This formula does not require more American soldiers. It requires the increasing use of admittedly unreliable Iraqi troops made more reliable by the massive use of U.S. tanks, airpower, and artillery. The former will grow in confidence, as did the Northern Alliance in Afghanistan, when they grasp that real force is on their side and that their enemies have no commensurate recourse to air strikes, armor, and heavy artillery–much less billions of dollars in aid. In other words, we can accomplish two seemingly mutually exclusive goals–more security and less of an American profile–but only by using the force we have to punish the enemy on every single occasion it attacks, starting immediately.
Practically, a new aggressiveness means greater use of Special Forces, Rangers, elite airborne units, and Marines to spearhead retaliatory raids in conjunction with Iraqi forces. Conventional and purely American units should form strategic reserves out of sight that can arrive in overwhelming force to surround recalcitrant cities should our Iraqi-American forces face problems–and they will, at first. Clear success in Falluja–defined not just by apparent tranquility, but the absence of arms caches, nocturnal assassins, and organized gangs of Baathists using homes and businesses to foment insurrection–will undermine Sadr’s militias, embolden democracy-minded moderates, and frighten Iran and Syria into curbing their mischief. Iran will talk to us soon enough about behavior that promotes stability rather than terrorism–but only when they have real reason to fear U.S. success in Iraq. A consensual Iraq, then, even in the broadest sense, is a de facto revolutionary force in the region, whose daily televised parliamentary proceedings, free and open presses, economic transparency, and vibrant popular culture offer an alternative paradigm to the same old tired Middle East dichotomy between the Islamic fundamentalism of the masses and the fascist autocracy of the elite.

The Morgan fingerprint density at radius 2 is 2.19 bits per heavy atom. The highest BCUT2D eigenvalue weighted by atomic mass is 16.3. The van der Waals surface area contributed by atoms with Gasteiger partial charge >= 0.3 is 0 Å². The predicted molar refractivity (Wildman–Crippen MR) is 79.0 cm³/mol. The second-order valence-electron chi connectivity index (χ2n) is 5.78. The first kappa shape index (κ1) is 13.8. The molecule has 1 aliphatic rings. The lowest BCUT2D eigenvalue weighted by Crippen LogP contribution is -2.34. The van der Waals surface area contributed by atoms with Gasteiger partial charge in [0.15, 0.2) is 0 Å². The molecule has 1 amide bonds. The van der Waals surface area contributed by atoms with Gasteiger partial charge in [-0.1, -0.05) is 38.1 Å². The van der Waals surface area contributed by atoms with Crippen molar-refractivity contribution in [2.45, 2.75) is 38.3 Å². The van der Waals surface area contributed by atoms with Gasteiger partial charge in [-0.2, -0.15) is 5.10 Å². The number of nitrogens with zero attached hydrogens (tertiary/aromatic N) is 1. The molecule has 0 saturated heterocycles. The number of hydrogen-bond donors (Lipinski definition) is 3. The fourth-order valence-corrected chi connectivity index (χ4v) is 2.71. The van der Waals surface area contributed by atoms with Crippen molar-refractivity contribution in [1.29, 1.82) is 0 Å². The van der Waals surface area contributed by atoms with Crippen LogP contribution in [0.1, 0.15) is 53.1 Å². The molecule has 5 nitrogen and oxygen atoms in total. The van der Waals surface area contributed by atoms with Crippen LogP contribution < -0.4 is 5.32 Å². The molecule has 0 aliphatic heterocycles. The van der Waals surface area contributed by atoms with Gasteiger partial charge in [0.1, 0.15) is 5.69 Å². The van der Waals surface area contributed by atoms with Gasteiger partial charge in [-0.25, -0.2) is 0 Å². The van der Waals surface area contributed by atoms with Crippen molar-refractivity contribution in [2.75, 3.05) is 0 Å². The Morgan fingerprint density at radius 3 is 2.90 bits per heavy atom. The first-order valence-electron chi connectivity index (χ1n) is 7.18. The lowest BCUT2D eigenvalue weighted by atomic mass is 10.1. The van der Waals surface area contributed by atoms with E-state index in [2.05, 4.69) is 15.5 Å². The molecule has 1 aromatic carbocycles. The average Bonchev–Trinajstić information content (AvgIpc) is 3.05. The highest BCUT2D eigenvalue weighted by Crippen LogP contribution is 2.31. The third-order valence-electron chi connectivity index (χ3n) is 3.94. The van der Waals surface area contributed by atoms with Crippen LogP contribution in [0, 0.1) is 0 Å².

By contrast, hesitation and uncertainty would propel the sequence of events into reverse. If the humiliating withdrawal from Vietnam in 1975 helped create the landscape for the boat-people, reeducation camps, the Cambodian holocaust, the takeover of the Tehran Embassy, the Soviet invasion of Afghanistan, the Russian-sponsored insurrection in Central America, and a decade-long demoralization at home, so, in the same way, our momentum thus far has curtailed the Libyan weapons program, brought revelations of nuclear mischief from Dr. A.Q. Khan, and put Iran and Syria under scrutiny–a volcanic, not a static, situation that can as easily deteriorate as improve. The hard truth is that grand diplomacy and geopolitical calculus depend on the lethality of a few thousand American fighters in the streets of Karbala, Kufa, and Najaf. The more lethal they are today, the safer Iraqis and Americans will be in the years to come.
Victor Davis Hanson is a senior fellow at the Hoover Institution.
© 2004 Victor Davis Hanson